UGC - a problematic cornerstone of Web 2.0
In the era of consumer-generated media, creators no longer have to be sought after. Today it’s exactly the opposite - content creation has become a piece of cake, and the tools are available to everyone. User-generated content is the cornerstone of Web 2.0.
There are plenty of means to make the real the virtual: taking a photo or making a video with a smartphone, or capturing a Snap, or, for the sake of immersion, using a GoPro camera for live event streaming. Reality captured this way needs a platform - and the whole world can view it.
While the switch to Web 2.0 is generally considered a valuable breakthrough, this new paradigm posits next level challenges, too. It is especially the case with content generation features for mobile devices. With these on board, however private or elusive a human experience is, it can be turned into a piece of content and, one way or another, can make the news.
In the process, some ground rules can be broken. Any type of content can be therefore published, including the most disturbing types, usually labeled as NSFW (Not Safe For Work). This general qualification includes nudity, porography, gore, hate speech, expressed with words or images, and much more.
Therefore, managers of Web 2.0 platforms need to employ some level of content moderation - images, videos, posts, etc. Let’s see which types of Web 2.0 services and features have an explicit need for moderation.
Features that need content moderation
- Services using personal profile feature: a virtual avatar is at the very heart of Web 2.0 and is essential to personalizing the experience. On the other hand, certain user’s drive for publicity may result in posting objectionable content that would make the news. Attention from a virtual avatar might be no less real than from a human in the real-world. The general rule is that the more controversial the content, the more attention it draws.
- Online chatting: There is a certain kind of thrill of talking to a complete stranger, face to face, via an online cam. This was the main source of inspiration for the creators of online services such as Omegle or Chatroulette. The latter also learnt the necessity of content moderation the hard way. Randomity is a wonderful aspect of our big world and experiencing it is a great opportunity. However, if a service is flooded with NSFW, the experience becomes ethically objectionable - and, at often times, simply dull.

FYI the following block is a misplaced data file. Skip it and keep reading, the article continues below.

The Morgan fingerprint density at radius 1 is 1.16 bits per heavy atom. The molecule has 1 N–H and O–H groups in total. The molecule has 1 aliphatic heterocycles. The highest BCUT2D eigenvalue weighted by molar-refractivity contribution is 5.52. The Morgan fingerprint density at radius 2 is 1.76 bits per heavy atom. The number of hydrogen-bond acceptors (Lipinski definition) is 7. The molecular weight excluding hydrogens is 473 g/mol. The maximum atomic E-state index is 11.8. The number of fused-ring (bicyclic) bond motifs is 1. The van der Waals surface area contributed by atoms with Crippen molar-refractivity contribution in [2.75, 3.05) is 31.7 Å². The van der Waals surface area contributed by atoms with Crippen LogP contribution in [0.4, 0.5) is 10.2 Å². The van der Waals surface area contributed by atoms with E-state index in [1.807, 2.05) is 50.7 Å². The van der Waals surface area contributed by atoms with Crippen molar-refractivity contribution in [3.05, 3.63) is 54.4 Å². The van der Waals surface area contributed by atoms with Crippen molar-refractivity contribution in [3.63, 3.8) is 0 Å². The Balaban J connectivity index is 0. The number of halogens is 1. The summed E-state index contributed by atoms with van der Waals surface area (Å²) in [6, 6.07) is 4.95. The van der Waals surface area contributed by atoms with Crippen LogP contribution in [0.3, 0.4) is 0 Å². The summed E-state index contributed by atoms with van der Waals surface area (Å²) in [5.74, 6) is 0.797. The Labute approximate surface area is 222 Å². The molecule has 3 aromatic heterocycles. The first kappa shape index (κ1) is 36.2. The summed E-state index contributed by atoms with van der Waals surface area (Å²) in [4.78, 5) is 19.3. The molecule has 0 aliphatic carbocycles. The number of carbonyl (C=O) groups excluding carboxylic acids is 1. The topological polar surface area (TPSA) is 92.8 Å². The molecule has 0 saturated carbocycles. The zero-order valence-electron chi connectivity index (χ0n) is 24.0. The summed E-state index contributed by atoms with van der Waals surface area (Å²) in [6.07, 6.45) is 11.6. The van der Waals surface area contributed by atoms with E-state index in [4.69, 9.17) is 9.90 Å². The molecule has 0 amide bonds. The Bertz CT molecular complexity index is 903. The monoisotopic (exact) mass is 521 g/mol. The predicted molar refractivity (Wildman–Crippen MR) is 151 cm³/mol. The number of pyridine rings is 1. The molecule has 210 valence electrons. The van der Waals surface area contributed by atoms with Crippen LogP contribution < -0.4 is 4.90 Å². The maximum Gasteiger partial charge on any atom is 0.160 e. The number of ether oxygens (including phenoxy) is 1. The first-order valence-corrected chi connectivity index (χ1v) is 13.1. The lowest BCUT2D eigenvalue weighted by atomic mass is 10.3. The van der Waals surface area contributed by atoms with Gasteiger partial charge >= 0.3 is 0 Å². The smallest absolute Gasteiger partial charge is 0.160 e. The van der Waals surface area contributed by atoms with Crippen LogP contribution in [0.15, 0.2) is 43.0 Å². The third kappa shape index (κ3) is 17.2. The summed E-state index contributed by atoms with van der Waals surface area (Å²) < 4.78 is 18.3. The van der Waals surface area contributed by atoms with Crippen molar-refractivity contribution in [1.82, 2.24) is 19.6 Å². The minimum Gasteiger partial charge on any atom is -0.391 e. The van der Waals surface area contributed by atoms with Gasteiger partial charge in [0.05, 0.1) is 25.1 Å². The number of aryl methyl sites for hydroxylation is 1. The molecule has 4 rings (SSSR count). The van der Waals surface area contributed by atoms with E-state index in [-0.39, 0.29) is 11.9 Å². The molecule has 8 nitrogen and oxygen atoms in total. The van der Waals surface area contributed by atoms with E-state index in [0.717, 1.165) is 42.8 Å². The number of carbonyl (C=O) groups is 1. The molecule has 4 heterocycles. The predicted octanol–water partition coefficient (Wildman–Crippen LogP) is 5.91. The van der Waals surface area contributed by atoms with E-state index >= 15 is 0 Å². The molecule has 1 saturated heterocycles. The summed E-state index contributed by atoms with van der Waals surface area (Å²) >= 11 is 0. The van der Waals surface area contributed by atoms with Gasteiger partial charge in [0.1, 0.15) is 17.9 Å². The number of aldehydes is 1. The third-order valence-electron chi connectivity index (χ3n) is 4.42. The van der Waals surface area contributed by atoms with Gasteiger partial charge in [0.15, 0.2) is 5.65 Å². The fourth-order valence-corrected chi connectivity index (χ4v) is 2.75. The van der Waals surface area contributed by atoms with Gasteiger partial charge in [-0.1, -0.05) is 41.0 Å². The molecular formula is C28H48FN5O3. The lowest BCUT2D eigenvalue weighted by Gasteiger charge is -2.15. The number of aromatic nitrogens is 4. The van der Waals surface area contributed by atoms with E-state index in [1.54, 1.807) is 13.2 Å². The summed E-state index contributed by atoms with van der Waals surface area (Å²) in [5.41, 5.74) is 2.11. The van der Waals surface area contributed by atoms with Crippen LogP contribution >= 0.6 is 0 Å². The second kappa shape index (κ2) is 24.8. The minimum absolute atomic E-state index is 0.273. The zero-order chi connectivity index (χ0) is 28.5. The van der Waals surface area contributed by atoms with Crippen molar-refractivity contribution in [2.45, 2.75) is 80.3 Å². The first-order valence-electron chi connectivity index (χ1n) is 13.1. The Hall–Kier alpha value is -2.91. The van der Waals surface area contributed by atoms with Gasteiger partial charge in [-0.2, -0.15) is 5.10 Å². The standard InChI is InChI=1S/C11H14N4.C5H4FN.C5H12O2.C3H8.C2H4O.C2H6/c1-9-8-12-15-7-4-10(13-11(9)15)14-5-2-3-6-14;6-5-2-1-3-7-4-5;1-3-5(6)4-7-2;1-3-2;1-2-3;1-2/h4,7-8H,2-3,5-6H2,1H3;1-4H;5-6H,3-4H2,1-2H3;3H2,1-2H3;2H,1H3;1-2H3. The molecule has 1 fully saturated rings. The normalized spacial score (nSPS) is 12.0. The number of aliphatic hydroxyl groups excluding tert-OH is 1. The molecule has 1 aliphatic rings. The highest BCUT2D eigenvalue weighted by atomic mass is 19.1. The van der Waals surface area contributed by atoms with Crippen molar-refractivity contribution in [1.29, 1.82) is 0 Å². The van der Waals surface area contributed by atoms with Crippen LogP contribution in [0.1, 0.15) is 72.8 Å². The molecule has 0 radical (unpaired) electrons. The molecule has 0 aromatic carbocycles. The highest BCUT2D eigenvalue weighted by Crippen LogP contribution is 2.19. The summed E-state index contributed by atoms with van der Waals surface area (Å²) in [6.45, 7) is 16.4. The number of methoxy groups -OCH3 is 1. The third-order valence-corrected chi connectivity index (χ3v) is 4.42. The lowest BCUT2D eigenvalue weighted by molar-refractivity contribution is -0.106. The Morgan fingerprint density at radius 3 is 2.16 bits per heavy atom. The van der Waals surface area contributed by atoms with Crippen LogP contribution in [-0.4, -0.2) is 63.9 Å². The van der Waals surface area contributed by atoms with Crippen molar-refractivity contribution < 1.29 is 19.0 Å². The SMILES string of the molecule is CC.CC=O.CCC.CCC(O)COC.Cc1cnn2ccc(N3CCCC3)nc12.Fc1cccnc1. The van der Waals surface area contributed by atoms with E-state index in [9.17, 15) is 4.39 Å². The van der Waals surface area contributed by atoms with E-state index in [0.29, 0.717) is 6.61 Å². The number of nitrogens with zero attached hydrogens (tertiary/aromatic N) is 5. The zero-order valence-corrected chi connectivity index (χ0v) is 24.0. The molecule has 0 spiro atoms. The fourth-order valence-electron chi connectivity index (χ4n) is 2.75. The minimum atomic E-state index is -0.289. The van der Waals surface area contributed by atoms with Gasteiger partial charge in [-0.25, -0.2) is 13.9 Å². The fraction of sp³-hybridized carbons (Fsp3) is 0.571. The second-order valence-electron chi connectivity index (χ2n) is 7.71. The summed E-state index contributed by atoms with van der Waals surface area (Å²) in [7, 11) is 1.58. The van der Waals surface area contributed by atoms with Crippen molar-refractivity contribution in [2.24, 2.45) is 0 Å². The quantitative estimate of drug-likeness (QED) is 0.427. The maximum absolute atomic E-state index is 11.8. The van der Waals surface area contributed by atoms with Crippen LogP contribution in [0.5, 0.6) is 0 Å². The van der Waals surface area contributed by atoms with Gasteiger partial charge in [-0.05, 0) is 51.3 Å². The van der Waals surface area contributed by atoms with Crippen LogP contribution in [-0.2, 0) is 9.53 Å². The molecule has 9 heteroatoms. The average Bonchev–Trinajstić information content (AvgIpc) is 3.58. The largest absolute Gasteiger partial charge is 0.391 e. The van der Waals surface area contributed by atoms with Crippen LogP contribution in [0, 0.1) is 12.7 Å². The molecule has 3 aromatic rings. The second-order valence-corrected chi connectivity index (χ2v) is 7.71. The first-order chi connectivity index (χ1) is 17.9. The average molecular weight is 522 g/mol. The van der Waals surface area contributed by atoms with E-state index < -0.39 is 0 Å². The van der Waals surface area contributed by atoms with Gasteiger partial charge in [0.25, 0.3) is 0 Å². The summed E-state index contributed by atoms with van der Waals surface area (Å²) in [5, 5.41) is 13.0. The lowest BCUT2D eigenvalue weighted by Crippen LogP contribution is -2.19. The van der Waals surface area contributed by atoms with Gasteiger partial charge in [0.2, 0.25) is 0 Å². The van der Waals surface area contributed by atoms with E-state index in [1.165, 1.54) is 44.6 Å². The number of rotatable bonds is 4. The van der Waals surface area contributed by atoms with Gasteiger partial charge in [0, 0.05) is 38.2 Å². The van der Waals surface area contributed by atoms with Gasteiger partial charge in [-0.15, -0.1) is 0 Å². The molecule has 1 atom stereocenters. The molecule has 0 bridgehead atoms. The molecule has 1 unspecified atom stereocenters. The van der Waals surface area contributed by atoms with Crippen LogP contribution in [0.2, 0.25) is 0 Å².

- Knowledge bases, encyclopedias, etc.: for example, those which employ an omnipresent wiki model. Since wiki is an open-source software, anyone can start such an encyclopedia where image moderation is optional. As the intention of wiki encyclopedias is to be collaboratively developed, a danger exists that the website will be flooded with objectionable content.
- What about instant messaging apps and features? This may be an exception to the rule, because these apps allow private conversations between consenting people of an appropriate age. Therefore, for instance, there seems to be no need to moderate all nudity. On the other hand, some objectionable content is at the same time illegal and the manager of the service needs to make sure that its dissemination is not possible.
- What about dating sites and apps? After all, this type of software is explicitly only for adults. However, that does not mean that they should offer a free-for-all space! Whatever the users are after, some rules on what kind of content is acceptable, are usually set. At the same time, adult character of such apps might necessitate a tight and effective moderation system.
- Ready for a ride off the rails? There is a type of social media that specifically features anonymity of the content shared via the app. Apps like Whisper or Secret . They embrace the users’ need to expose themselves and provide an infrastructure to do so. “The type of space we’re trying to create with anonymity is one where we’re asking users to put themselves out there and feel vulnerable,” - Whisper’s CEO told Wired.
Beyond black and white
To blur the image a bit more, we may add that even the web 2.0 shadow is complex. Some of the content that’s made public is definitely disturbing, but nevertheless worth showing. Blowing the whistle on all kinds of content counts here. Twitter and Facebook are full of evidence of atrocities happening to the civilians in unstable regions or even warzones around the globe. Many cases of the impact made by of user-generated content and social media are seriously discussed. Check out this wikipedia entry about social media’s role in Arab countries’ revolutions in the 21st century.
How to moderate effectively?
xModerator is an online service providing fully automatic image moderation. What are the implications of our automation?
Firstly, one ethical dilemma is swept away. xModerator bypasses the human factor in image moderation. Instead, algorithms as effective as humans’ eyes and brains do the job. If the content is undoubtedly objectionable, there’s no need for anyone to view personally, in order to make an obvious judgement of deleting it.
Also, automatic moderation allows for real-time processing of image recognition and verification to determine compliance with content policy. Dissemination of user-generated NSFW content through your social media tool changes the whole image of your product or service. It may severely hurt YOUR brand and therefore, a swift and highly accurate solution is exactly what you need.
An additional advantage of using xModerator’s automatic image moderation service is that the moderated content is not shared with a third party. Therefore, what was flagged as meeting the criteria of objectionability and subsequently kept at bay, stays there for good.